Two things happened to me over this past weekend to strengthen my conviction that paper ballots are superior to electronic voting machines. The first was my experience upgrading my cell phone at a local Verizon Wireless store. The second, and more widely reported, was revelation that Russia had succeeded in hacking into state voter registration data in Illinois and Arizona.
Verizon is doing what all other major cell providers are doing, computerizing their point-of-sale interactions with customers. This presumably allows them to have real time data concerning the customer’s account and the transactions that are taking place while at the store. Verizon does this through using “souped up tablets.” The current versions are somewhat bulky, clearly awkward, and almost always slow to respond to the operator’s requests.
When I arrived at the store, the salesperson had to go through the electronic data to examine all my previous purchases from Verizon. That frequently involved moving from one electronic page to another. Sometimes the tablet wanted to move; other times it was like a car stuck in park.
When it came time to purchase a new phone and accessories, each item had to have its bar code scanned. It’s not as simple as with a boarding pass at an airport or even a half-gallon of milk at the grocery store. In those cases, the scanner is solid, is stationary. At the cell phone store, they have to line the product up perfectly and then try to align an electronic beam from the bulky tablet to just the right angle to capture the bar code. It reminded me of flossing. Since I’m a sucker for accessories, the bar code tango happened repeatedly. After all was said and done, the tablet had to process my credit card and then find a printer which would process the receipt.
I could not help but thinking how much easier it could have been had the sales agent had one or two pieces of paper that had a checklist of the options that I could choose. The agent could have recorded what I wanted as quickly as I decided. Then he could have run the paper through an optical scanner and had a nearly instantaneous electronic record of my purchase. The whole transaction could have been ten minutes, rather than thirty, and nerves would have been less frayed.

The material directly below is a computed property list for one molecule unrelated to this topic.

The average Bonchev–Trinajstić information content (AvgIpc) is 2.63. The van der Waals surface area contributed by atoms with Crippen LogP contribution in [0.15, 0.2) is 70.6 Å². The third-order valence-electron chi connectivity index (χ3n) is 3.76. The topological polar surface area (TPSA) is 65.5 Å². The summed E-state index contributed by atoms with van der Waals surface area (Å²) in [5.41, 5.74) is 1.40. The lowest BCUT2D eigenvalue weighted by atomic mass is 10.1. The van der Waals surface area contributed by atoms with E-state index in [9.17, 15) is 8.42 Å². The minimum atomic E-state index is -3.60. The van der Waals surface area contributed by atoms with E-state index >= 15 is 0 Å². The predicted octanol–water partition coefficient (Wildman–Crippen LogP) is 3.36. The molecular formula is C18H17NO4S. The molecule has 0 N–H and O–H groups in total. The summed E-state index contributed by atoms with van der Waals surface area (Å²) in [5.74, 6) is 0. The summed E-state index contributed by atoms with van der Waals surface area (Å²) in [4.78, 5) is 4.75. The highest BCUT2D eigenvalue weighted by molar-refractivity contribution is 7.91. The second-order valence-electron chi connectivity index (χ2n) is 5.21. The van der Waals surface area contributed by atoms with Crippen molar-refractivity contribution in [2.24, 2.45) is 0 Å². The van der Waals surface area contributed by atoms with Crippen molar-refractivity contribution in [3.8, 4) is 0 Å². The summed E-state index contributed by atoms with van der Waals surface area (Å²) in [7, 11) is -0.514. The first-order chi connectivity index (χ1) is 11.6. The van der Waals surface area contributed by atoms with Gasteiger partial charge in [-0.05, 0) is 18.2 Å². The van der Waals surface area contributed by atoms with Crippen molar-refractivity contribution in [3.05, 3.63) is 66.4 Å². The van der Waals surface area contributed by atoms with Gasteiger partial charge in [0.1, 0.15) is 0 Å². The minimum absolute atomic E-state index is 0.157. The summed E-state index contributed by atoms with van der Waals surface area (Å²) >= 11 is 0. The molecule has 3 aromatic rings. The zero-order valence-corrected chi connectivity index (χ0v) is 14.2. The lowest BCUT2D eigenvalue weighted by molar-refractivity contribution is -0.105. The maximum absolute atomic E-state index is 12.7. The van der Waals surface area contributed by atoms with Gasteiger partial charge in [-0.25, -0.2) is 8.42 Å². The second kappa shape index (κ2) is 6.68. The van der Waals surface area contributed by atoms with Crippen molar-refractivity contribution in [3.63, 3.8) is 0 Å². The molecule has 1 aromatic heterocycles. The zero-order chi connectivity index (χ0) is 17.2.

I doubt these stores use point-of-sale tablets because they want to save trees. Someone has convinced the companies that the only way to go is electronic, and what it demonstrated was that only the most facile of operators could use the machines. But when it’s used out in the field, it is so slow that it makes me long for the “charge-a-plate” days.
In fairness, I should say that the employees could not have been nicer. They may have hidden their frustration better than me, but I think that even as techies, they would have welcomed paper.
On the more global issue of electronic stealing, it has been public for months that Russian hackers accessed emails from the Democratic National Committee. You would think that the DNC would be security-conscious, especially since it was the burglarizing of their national headquarters in 1972 that kicked off the entire Watergate scandal. But whatever level of protection the DNC had did not foil Russian attempts to penetrate. If the Russians, working either for themselves or for Donald Trump, could determine campaign strategy of the Democratic Party, they could obviously tilt the outcome of the election.
Hackers have succeeded in accessing data from federal agencies. Last January, hackers entered the database of the Internal Revenue Service and stole the records of over 100,000 taxpayers. If they can roam through federal agencies, think of what they can do with electronic information held at the state level. Federal agencies can call on specialists in the FBI, NSA, Homeland Security and literally dozens of other departments that work in the field of security. States, which are more desperate to save money than the feds, are more likely to put election security in the hands of the lowest bidder rather than the most qualified.
Paper ballots literally leave a paper trail. The source document for each voter will come from a piece of paper which has outlined ovals filled in with a number two pencil. Once a ballot is completed by a voter, it goes through an optical scanner to be calculated with the ballots of every other voter. The original ballot can be kept in perpetuity, to always be available for a recount if necessary.
As investigations into the infamous Diebold voting machines showed, these machines are vulnerable in a number of ways. If they are networked, they can be hacked. If they are stand-alone, they will still need to transfer data through memory cards or USB drives, and each of these mediums can be programmed to distort and destroy data. Often times the “fingerprints” of the manipulation time out essentially eliminating any trace of manipulation.
In the both the cases of buying a cell phone and protecting the integrity of an election, it seems that the “mothers of invention” have chosen to take technology beyond the point of usefulness. At Verizon, what was intended to speed up the transaction actually made it considerably slower. With voting machines, the goal was greater security and certainty, but because of the skills of those who want to distort elections, electronic voting can be more dangerous than the shenanigans of yesteryear such as allowing people to vote from their graves.
For Verizon and other wireless providers, the situation will probably be remedied when competition goes back to a simpler way of doing business. For elections, reform will only happen to the degree that we want these elections to be fair and accurate. I wish that was a slam-dunk proposition, but unfortunately the corruption and distortion industry has too much to lose to give up now. Let’s hope paper can make a come-back.